Artist James Shirley, 93, reclines in his homemade metal rocking chair, constructed from rusted horseshoes, brass wheels, horse harnesses and an old tractor seat.
The Rexburg resident has a hard time hearing and seeing, so he leans forward as he talks, his wide-brimmed hat shading a face etched with the lines of age, sun and a smile. He sits near his booth, surrounded by iron flowers and welded piglets, while a mother goose and her goslings bounce gently in the breeze on legs made from metal springs.
Shirley said he works with his family members to find the old metal he works with, which is getting progressively more difficult to locate. He said for the most part, his son does the welding while he comes up with the ideas.
“I can’t sleep at night,” Shirley said. “I’m always dreaming this stuff up.”
Shirley was one of the 60 artists chosen for the Eagle Rock Art Guild’s 64th annual Sidewalk Art Festival this past weekend. Booths lined the Snake River in Idaho Falls, with vendors selling creations such as watercolor paintings, jewelry constructed from silverware, ceramics, framed photography, carved fishing nets, clay birds, glass-blown pendants, and handcrafted wind chimes.
While some of the artists are local, many came from states scattered across the country. Maine resident Susan Hutton came to exhibit and sell jewelry as part of series of art shows she planned in order to explore this side of the country.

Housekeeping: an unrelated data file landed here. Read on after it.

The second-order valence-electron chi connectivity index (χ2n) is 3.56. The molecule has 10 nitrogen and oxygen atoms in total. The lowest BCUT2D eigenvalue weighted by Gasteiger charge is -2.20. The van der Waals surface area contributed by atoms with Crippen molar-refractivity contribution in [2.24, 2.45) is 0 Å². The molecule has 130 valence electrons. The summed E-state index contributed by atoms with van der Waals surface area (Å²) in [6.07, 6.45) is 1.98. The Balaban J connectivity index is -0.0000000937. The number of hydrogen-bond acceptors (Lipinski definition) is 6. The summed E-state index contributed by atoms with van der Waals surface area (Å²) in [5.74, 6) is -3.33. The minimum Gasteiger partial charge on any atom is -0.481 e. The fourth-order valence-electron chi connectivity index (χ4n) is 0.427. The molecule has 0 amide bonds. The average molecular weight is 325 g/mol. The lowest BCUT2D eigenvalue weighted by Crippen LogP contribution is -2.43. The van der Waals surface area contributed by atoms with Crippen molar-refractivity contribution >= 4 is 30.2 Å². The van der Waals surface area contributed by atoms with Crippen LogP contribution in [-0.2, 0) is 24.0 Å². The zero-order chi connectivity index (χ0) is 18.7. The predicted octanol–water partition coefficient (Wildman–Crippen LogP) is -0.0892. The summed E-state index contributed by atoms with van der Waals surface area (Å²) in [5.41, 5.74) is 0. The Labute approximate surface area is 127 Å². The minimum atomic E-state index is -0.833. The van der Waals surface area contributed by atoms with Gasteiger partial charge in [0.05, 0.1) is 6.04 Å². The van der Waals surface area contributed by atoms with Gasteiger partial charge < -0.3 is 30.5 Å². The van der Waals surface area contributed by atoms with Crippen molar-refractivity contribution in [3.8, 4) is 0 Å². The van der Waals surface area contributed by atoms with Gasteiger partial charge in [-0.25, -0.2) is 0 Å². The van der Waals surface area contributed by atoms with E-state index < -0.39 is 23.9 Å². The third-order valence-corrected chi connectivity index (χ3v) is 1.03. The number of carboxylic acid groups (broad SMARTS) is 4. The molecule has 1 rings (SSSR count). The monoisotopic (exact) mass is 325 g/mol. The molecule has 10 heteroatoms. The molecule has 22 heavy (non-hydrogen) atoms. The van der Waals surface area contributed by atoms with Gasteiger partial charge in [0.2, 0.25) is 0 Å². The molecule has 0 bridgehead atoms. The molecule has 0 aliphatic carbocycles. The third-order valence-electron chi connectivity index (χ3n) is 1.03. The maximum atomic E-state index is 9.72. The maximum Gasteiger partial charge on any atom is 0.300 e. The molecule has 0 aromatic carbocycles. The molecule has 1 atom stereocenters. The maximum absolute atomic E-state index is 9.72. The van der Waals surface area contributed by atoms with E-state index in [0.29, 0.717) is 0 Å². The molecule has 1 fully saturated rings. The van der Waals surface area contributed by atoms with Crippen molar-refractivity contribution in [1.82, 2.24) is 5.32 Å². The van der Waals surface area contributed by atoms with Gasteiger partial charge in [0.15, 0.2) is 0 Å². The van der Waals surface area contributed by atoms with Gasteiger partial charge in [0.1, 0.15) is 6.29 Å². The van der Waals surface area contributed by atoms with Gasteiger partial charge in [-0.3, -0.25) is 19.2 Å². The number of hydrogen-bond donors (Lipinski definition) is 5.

As a single mother, Hutton said she has had pressure to choose a more lucrative career but can’t escape her drive to create, saying it’s not just an outlet but “a way of being.” Hutton said she even brought her knitting along to the show just in case she got bored.
“I may not get rich but when I wake up in the morning, I want to do what I’m doing,” Hutton said.
Utah resident Emily Edmunds is a lifelong artist. She works with pen and ink, with her pop-art creations featuring hippos, bees, jellyfish and characters from the shows she watches.
Edmunds said she likes to “create work for younger people” and said she felt that if artists don’t work to interest children, then art shows will eventually become extinct.
“My art tends to be a little more youthful in hopes that kids find it inspiring and want to do the same thing,” Edmunds said.
Overall, event coordinator and Eagle Rock Art Guild President Deanna French called the art festival a success. She attributed it to the “outstanding art” and good weather.
“I thought, and was told by several people, that it was one of the best shows we’ve had for several years,” French said.
French expressed her thanks to the artists, food vendors, sponsors, the parks and recreation department, and art guild members.